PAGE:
Astrophel

and Stella,

With how sad steps, O Moon, thou climb'st the skies!
How silently, and with how wan a face!

What, may it be that even in heavenly place
That busy archer his sharp arrows tries!
Sure, if that long-with-love-acquainted eyes
Can judge of love, thou feel'st a lover's case,
I read it in thy looks; the languisht grace,
To me, that feel the like, thy state descries:
Then, even of fellowship, O Moon, tell me,
Is constant love deem'd there but want of wit?

Are beauties there as proud as here they be?
Do they above love to be lov'd, and yet

Those lovers scorn whom that love doth possess?
Do they call virtue there ungratefulness?

57. Richard Hooker, 1554 ?-1600. During this decade an important piece of prose was written by a clergyman named Richard Hooker. He was a man of much learning, but so shy that when he was lecturing at Oxford he could hardly look his students in the face. Even his shyness could not hide his merits, and he was appointed to a prominent position in London. It was not long, however, before he wrote an earnest appeal to the archbishop to give him instead some humble village parish. London was full of controversies, sometimes very bitter ones, between the Church of England and the Puritans. Hooker was far too gentle to meet disagreement and discord, but in his later and more quiet home he produced a clear, strong book called the Ecclesiastical Polity, which defended the Ecclesiastiposition of the church, giving the reasons why Books I-IV he believed it to have the right to claim men's 1594. obedience. Prose in plenty had been written for some special purpose, but this was something more than a mere putting of words together to express a thought; it was not only an argument, it was literature, and even those who were not interested in its subject read it for the grave harmony of its style and the dignity of its phrasing.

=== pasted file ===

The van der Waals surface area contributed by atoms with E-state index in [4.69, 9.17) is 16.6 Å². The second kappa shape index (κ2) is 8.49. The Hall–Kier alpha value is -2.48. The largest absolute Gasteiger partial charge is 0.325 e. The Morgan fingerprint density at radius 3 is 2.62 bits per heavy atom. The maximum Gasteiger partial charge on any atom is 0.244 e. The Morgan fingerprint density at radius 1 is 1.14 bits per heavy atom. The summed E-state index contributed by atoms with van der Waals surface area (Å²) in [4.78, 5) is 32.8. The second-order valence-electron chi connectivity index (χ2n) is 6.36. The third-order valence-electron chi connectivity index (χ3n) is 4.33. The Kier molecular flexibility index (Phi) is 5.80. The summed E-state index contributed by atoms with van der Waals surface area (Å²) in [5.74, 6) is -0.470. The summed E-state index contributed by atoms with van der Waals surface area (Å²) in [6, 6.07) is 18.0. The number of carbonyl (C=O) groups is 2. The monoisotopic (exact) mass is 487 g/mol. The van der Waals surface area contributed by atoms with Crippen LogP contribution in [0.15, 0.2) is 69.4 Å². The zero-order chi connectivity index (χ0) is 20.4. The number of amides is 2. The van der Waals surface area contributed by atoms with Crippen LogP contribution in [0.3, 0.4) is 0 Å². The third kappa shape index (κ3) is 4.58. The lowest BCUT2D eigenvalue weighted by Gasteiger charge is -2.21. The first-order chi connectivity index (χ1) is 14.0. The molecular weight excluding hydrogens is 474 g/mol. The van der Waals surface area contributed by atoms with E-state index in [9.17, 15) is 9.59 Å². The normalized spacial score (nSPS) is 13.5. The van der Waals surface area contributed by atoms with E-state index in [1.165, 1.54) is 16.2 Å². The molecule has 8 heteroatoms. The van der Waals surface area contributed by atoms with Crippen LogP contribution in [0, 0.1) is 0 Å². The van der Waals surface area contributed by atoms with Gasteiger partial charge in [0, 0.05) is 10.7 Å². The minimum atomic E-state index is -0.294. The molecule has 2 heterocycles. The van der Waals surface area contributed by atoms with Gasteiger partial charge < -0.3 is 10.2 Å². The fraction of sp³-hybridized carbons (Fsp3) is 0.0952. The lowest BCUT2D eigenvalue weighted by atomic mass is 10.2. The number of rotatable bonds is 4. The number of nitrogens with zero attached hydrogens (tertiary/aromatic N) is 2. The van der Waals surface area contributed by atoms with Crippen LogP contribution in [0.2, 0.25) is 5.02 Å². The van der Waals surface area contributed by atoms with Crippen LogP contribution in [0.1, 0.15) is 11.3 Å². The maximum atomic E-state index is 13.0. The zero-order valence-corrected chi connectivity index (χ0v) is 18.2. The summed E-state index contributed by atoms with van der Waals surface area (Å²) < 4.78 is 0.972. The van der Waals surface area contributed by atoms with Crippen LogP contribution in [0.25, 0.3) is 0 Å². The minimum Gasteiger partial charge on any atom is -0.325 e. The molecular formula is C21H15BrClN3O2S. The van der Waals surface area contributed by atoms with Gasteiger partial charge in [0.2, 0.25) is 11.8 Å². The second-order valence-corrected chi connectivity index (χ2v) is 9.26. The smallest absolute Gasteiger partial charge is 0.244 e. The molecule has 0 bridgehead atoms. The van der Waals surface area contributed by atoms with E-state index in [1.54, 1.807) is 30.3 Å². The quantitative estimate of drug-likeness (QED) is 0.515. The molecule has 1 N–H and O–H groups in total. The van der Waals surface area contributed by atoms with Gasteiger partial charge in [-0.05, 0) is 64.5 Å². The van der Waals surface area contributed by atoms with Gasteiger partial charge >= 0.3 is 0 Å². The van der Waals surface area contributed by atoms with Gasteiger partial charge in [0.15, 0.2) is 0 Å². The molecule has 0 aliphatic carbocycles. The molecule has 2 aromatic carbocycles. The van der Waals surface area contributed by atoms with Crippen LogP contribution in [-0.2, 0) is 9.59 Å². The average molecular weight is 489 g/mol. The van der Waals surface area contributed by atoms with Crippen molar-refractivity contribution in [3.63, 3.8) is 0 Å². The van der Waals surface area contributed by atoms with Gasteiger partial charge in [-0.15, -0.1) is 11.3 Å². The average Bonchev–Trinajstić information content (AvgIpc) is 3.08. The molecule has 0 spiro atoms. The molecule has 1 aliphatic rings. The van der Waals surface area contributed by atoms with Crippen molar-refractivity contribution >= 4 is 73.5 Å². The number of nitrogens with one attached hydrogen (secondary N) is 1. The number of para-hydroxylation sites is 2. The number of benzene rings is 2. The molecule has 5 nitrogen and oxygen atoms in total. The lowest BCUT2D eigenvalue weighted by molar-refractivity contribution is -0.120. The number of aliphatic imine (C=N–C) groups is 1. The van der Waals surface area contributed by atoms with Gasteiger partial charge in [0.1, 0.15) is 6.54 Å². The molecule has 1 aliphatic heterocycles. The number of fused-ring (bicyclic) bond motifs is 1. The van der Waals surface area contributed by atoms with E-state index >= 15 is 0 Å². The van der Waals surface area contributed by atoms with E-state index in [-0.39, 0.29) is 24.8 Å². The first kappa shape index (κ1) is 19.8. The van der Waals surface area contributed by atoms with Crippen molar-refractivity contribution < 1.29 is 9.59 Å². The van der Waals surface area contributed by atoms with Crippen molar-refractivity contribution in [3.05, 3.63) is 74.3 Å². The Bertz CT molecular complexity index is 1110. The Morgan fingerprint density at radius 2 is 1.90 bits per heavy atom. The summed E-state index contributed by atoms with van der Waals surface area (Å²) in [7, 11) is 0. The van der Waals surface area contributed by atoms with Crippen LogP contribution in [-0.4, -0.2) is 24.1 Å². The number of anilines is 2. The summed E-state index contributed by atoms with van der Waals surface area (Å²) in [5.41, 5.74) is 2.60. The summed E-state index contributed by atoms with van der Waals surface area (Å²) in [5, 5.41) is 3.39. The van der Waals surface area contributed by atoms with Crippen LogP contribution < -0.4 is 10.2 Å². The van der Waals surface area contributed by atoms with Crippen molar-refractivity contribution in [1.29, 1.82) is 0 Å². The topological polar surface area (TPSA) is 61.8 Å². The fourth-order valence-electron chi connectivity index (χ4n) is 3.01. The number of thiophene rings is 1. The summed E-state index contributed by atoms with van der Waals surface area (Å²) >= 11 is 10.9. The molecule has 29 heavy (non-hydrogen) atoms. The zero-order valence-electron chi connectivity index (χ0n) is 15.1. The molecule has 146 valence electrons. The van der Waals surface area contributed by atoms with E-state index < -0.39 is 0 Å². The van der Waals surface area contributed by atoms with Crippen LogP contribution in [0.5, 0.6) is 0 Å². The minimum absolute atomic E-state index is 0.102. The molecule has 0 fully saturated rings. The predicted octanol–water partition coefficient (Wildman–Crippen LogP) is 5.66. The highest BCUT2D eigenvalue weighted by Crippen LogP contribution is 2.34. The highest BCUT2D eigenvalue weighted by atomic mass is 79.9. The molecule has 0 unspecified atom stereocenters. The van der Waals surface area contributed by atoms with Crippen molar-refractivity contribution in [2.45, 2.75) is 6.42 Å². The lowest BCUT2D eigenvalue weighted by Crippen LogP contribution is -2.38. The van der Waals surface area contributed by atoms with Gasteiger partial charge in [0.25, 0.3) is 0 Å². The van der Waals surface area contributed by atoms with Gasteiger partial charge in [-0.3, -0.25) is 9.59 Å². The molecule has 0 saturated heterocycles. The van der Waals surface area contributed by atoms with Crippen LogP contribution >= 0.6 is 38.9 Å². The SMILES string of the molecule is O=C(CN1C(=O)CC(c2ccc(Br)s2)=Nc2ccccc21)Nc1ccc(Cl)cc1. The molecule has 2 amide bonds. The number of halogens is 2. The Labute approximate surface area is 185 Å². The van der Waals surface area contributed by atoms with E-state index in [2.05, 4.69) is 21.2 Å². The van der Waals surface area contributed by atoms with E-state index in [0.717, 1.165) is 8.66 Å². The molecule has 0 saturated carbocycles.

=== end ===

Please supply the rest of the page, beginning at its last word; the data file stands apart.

cal Polity,

58. William Shakespeare, 1564-1616. It was in this same decade that the full glory of the drama was to burst forth. In 1564, the year of Marlowe's birth, a child was born in the village of Stratford on the river Avon who was to become the greatest of poets. His father, John Shakespeare, was a well-to-do man, and